Can Eating Red and Processed Meats Really Cause Cancer?
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Can Eating Red and Processed Meats Really Cause Cancer?

We asked an expert to weigh in on the facts.

Eating processed meats like sausage and bacon, and red meats like steak and ground beef, may increase your risk for colorectal cancer and possibly a few other cancers, according to the World Health Organization (WHO).

In October 2015, the WHO reported that it reviewed more than 800 studies and found that eating more than 100 grams of red meat per day—equivalent to a steak about the size of a deck of cards—was associated with a 17 percent higher risk of colorectal cancer.

The report also found that people who ate more than 50 grams of processed meat per day—roughly two pieces of bacon—increased their colorectal cancer risk by 18 percent.

More recently, an International Journal of Cancer analysis released in October 2018 suggested that high levels of processed meat consumption is associated with a 9 percent higher risk of breast cancer. Other research has revealed links between eating red meat and increased risks of pancreatic, advanced prostate and stomach cancers, says Ashley Jeter, MD, hematologist and oncologist at Charleston Cancer Center in South Carolina. WHO experts said that more research is needed to fully understand these associations.

What meats are classified as red and processed?
Beef, veal, pork, lamb, mutton, horse and goat are all considered red meats.

Processed meats have gone through preservation or flavoring processes like salting, curing, fermentation and smoking. These include hot dogs, ham, bacon, deli meats, sausage, corned beef, beef jerky and meats that are canned or prepared in sauces.

The meat-cancer connection
The WHO panel concluded that the evidence was sufficient enough to support a link between processed meat and cancer in humans, since there is evidence establishing cause and effect. Meanwhile, they determined that while positive associations have been made between red meat and cancer, more evidence is still needed to confirm a definite cause and effect.

So what it is it about red meat that might lead to cancer? One theory is that red meat becomes carcinogenic when it’s cooked at high temperatures.

“Cooking red meat forces the iron—or heme—portions of the meat to convert into compounds that are potentially carcinogenic,” says Dr. Jeter. In particular, chemicals known as heterocyclic amines (HCAs) and polycyclic aromatic hydrocarbons (PAHs) form when meats like beef and pork are cooked on an open flame. These chemicals may contribute to changes in DNA which in turn increase cancer risk.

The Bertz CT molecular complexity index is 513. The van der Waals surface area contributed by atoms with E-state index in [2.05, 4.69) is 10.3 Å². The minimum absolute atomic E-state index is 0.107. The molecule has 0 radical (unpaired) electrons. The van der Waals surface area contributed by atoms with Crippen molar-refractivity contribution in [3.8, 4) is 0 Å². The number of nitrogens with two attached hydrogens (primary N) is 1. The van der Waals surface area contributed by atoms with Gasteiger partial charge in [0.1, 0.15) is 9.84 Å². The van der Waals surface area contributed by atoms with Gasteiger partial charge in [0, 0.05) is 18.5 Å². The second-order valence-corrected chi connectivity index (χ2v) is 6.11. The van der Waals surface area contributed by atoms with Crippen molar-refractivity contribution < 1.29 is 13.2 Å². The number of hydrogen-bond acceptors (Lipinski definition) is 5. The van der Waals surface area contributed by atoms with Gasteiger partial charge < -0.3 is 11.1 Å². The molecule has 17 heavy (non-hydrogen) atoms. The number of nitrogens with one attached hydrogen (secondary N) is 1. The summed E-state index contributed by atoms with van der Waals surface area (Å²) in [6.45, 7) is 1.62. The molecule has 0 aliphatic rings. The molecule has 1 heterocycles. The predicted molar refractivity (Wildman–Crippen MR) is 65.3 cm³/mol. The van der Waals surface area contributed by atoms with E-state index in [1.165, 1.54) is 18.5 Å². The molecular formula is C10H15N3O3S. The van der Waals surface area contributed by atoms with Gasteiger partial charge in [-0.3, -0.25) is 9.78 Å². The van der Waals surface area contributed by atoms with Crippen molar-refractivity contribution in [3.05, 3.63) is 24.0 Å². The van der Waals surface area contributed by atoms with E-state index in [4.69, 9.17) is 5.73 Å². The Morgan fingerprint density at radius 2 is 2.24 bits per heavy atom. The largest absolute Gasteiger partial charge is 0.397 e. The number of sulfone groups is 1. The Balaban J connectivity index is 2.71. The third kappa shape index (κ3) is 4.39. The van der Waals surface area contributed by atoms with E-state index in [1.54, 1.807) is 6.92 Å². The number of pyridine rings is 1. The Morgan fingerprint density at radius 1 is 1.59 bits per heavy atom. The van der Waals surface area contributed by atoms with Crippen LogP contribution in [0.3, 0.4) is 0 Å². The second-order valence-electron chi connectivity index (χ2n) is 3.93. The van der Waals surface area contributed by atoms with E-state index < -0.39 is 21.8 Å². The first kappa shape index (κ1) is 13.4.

Meats cooked for a long period of time are also susceptible to HCA formation, as well as any meats cooked above 300 degrees Fahrenheit. That usually means anything grilled or fried. Any meats cooked to a well-done temperature can have higher amounts of HCAs, while any type of smoke exposure during cooking can encourage PAHs to form, as well.

The perils of processed meats
Processed meats are dangerous for somewhat different reasons. These types can contain sodium nitrite, an additive meant to preserve the meat and stabilize the color and flavor. While nitrites are also found in other types of packaged and canned foods, the nitrites in processed meats can turn into N-nitroso compounds (or nitrosamines) when cooked at higher temperatures, and these compounds have been proven to be carcinogenic.

Conclusive evidence shows that processed meats do in fact increase risk for colorectal cancer, but more research is needed to clarify the link between processed meat and stomach cancers.

Overall, the evidence that shows processed meats increase colorectal cancer risk is stronger than the evidence that shows red meat may increase the risk of colorectal cancer.

So are these meats safe to eat in any amount?
The American Institute for Cancer Research recommends that people consume no more than 18 ounces of red meat per week—and avoid processed meats altogether. The American Cancer Society (ACS) says people should limit their red meat intake and choose fish, chicken, beans and other vegetable protein options instead.

If you do prepare meats, poultry or fish, consider steaming, baking, boiling or poaching as much as possible, rather than broiling, frying or grilling. The ACS also suggests eating at least two and half cups of veggies and fruits per day, and whole-grain carbohydrates, like breads, pasta, barley and oats, rather than carbohydrate foods made from refined grains. These healthy diet habits can lower your risk of certain cancers.

Jeter recommends that her patients eat no more than four ounces of red meat twice a week and as little processed meat as possible.

“If you can eat less than that, that’s great, because we know more than that can be detrimental to your overall health,” she explains.

Perhaps the most important takeaway? Moderation is key.

“Having healthy limitations on your diet is a good idea anyway,” says Jeter. “Increase your intake of healthy fruits, vegetables and fiber, limit saturated fats and have some days where you're not eating meat at all.”

If you’re looking for an easy way to skip meat, try joining the “Meatless Monday” movement, which encourages people to eat vegetarian or vegan foods at the start of each week.

Jeter is a big fan because it’s a simple way to incorporate healthy plant-based proteins into your diet and to increase your intake of veggies, whole grains and fruit. The Meatless Monday website offers recipes, restaurant ideas and testimonials for people looking for extra tips or encouragement. You can also try these vegetarian meal ideas to help you implement Meatless Mondays in your household.